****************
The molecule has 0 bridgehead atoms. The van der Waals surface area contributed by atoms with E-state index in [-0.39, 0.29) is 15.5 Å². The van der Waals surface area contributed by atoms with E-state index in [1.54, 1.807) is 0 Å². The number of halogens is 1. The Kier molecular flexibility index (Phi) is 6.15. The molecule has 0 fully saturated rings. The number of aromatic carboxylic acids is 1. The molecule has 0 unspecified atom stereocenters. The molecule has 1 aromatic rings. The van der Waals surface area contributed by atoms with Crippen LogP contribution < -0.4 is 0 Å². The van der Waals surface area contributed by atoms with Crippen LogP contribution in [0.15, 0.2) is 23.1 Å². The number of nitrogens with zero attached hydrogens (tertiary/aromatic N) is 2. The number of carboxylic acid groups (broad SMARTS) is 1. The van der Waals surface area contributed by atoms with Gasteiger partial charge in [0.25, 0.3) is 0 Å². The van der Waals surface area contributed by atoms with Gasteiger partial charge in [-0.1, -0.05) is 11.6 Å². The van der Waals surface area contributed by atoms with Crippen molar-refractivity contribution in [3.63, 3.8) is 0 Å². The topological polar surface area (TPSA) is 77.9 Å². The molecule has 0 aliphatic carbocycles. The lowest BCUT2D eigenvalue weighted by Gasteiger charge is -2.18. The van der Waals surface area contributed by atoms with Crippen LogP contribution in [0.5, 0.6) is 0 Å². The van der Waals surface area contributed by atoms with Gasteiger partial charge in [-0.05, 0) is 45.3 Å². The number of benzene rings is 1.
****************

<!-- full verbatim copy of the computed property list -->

The molecule has 0 bridgehead atoms. The van der Waals surface area contributed by atoms with E-state index in [-0.39, 0.29) is 15.5 Å². The van der Waals surface area contributed by atoms with E-state index in [1.54, 1.807) is 0 Å². The number of halogens is 1. The Kier molecular flexibility index (Phi) is 6.15. The molecule has 0 fully saturated rings. The number of aromatic carboxylic acids is 1. The molecule has 0 unspecified atom stereocenters. The molecule has 1 aromatic rings. The van der Waals surface area contributed by atoms with Crippen LogP contribution < -0.4 is 0 Å². The van der Waals surface area contributed by atoms with Crippen LogP contribution in [0.15, 0.2) is 23.1 Å². The number of nitrogens with zero attached hydrogens (tertiary/aromatic N) is 2. The number of carboxylic acid groups (broad SMARTS) is 1. The van der Waals surface area contributed by atoms with Gasteiger partial charge in [0.25, 0.3) is 0 Å². The van der Waals surface area contributed by atoms with Gasteiger partial charge in [-0.1, -0.05) is 11.6 Å². The van der Waals surface area contributed by atoms with Crippen molar-refractivity contribution in [3.63, 3.8) is 0 Å². The topological polar surface area (TPSA) is 77.9 Å². The molecule has 0 aliphatic carbocycles. The lowest BCUT2D eigenvalue weighted by Gasteiger charge is -2.18. The van der Waals surface area contributed by atoms with Crippen LogP contribution in [0.5, 0.6) is 0 Å². The van der Waals surface area contributed by atoms with Gasteiger partial charge in [-0.05, 0) is 45.3 Å². The number of benzene rings is 1.